Each article now publicly exposes its unique views live on the page, although within WordPress itself this information has always been visible, i.e., these are the most popular articles that have been published on Foojay.io.
In addition to all the articles on Foojay Today, all/many/most of the other pages on Foojay are now for the first time also being tracked for unique views, so as to gather stats on them, too. For example, you’ll see the below on the Foojay Download page.
Other stats that may be of interest are that Foojay.io now has over 10K followers on Twitter (though that number goes up and down quite wildly and erratically), 1101 subscribers on Foojay.io Slack, and the number of Foojay.io Today authors is publicly listed here.
Skin in the Game
A recurring question in the context of Foojay.io relates to who has “skin in the game” here. As indicated in the Foojay.io Advisory Board Growth section above, there’s no “pay for play” here, the downside of which is the loosely coupled commitment of the organizations involved in the Foojay community. I.e., the “skin in the game” is of a collaborative nature, i.e., content is introduced from the organization to the Foojay.io, which is fantastic and shows the level of support the organization has for Foojay.
However, maybe more options than that could be available. One that has recently been developed and is available to organizations is something akin to part of Foojay now being available for ads and sponsorship. There is a new section in the Foojay WordPress specifically for adding adverts to Foojay, as shown below, together with the number of times the ad is displayed, great for analysis and post mortems after a campaign has ended.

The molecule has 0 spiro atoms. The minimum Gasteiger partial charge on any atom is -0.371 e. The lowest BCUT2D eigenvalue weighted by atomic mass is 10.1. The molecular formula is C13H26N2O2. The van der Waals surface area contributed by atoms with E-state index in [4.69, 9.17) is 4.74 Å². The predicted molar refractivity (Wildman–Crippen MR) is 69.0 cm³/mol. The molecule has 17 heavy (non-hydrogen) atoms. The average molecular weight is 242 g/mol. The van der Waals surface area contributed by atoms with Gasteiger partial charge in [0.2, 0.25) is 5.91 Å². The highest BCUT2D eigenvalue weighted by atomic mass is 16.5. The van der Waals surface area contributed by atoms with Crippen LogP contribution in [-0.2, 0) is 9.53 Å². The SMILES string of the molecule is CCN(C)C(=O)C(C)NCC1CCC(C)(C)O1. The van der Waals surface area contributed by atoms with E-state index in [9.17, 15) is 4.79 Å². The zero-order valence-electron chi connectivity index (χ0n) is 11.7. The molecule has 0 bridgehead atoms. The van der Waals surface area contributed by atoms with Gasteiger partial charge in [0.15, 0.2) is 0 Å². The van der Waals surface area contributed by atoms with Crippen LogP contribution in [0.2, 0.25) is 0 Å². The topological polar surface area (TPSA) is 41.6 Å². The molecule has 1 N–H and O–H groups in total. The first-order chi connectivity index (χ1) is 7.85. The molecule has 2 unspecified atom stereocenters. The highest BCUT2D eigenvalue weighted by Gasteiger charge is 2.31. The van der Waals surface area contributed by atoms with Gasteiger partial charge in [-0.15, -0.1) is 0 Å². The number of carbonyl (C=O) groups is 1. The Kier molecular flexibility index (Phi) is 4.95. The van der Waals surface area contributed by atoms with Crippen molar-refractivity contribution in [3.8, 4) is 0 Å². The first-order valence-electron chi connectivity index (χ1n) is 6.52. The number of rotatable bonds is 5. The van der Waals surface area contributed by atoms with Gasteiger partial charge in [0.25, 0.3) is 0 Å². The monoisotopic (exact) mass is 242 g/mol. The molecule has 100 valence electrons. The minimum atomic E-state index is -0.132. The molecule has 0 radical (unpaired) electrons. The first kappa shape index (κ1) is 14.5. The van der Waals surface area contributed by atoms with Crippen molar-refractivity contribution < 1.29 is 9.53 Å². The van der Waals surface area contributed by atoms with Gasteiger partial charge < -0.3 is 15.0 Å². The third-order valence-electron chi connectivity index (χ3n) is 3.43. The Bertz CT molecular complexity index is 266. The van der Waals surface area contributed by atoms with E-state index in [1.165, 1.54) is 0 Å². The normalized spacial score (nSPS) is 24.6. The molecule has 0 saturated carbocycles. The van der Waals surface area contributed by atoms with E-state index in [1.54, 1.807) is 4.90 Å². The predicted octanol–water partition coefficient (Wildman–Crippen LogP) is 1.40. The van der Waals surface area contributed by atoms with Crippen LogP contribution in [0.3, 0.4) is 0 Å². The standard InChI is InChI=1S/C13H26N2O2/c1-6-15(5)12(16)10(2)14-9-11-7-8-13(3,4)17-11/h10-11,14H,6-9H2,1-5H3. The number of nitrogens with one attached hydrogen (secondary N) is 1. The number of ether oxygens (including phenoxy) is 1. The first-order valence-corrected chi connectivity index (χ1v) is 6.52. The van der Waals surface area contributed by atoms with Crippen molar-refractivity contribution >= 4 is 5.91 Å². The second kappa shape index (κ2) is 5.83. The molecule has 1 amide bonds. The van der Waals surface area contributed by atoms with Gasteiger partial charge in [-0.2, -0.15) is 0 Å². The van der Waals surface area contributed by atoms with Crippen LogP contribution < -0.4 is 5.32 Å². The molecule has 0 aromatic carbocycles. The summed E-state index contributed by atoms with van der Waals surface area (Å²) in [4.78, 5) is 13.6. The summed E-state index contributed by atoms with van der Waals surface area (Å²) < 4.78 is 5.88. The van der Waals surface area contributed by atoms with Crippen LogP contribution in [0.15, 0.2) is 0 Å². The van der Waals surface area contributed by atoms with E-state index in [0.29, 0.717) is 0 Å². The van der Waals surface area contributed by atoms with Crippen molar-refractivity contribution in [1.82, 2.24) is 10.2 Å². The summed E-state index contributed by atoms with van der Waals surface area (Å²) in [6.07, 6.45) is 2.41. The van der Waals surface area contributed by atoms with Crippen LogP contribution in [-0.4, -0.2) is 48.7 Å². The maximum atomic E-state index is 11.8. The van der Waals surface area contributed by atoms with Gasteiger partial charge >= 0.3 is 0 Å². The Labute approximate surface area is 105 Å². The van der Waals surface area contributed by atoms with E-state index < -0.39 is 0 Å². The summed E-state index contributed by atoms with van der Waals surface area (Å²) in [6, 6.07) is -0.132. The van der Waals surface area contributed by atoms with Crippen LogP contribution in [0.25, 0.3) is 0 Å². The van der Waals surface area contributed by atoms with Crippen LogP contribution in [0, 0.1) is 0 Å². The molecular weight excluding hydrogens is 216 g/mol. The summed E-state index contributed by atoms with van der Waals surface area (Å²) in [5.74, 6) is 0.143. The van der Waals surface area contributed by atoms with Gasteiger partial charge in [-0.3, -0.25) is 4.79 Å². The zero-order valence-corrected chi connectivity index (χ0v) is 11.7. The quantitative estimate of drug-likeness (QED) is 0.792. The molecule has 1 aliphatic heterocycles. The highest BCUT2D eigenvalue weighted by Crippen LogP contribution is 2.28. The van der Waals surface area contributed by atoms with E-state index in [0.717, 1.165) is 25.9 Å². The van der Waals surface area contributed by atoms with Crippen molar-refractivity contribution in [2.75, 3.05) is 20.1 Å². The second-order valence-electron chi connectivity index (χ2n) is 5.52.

And when creating the ad, as shown below, the Probability field is available which sets the likelihood/frequency that the ad will be shown.
The ads appear high up on the page, at or around “above the fold”, i.e., no scrolling is needed to see at least the top of the advert, the above settings producing the advert shown below.
There is no annoying scrolling or flashing between one ad and the next. Instead, whenever you land on the main page (refresh it a few times to see the two currently available) you see the advert based on the probability setting. When you come back the next time, the probability that the ad you’ve already seen will be shown again is lower than before, and most likely you’ll see a different ad, based on its probability. Once a few more have been added, we’ll also make explicit that these are actually ads, i.e., some kind of “Sponsored Content” label, will be added to the above banner.
In this way, there’s now a placeholder for sponsorships or, at least, the ad space you see above could be one part of a sponsorship package, with higher probabilities being available to those with a higher sponsorship, coupled with other similar benefits. The exact categories and sponsorship packages are yet to be determined and will be put together in the collaborative way with which those involved in the Foojay community will be familiar.
In this way, by making this opportunity available, organizations can be offered, also whether they are part of the Foojay.io board or not, to have “skin in the game”, i.e., to invest in larger or smaller amounts to contribute to the continued growth and maintenance of the Foojay.io community.
Upcoming Features and Enhancements
In terms of roadmap, I see the following happening in the coming months.
Prioritiation of more content from Chris Newland into Foojay.io.
Continued and stronger focus around FinOps.
Certification program firming up and moving out of the experimentation stage.
Even more collaborative podcasts from September onwards.
Foojay.io Calendar enhancements
Meetup API integration into the Foojay.io Calendar.
Sponsorship banner usage and, in general, more “skin in the game” for participating organizations.
Newsletter, maybe via LinkedIn, as an avenue to get content from Foojay.io to new groups of users/collaborators.
Exploration of transitioning Foojay.io from closed source GitLab to open source GitHub.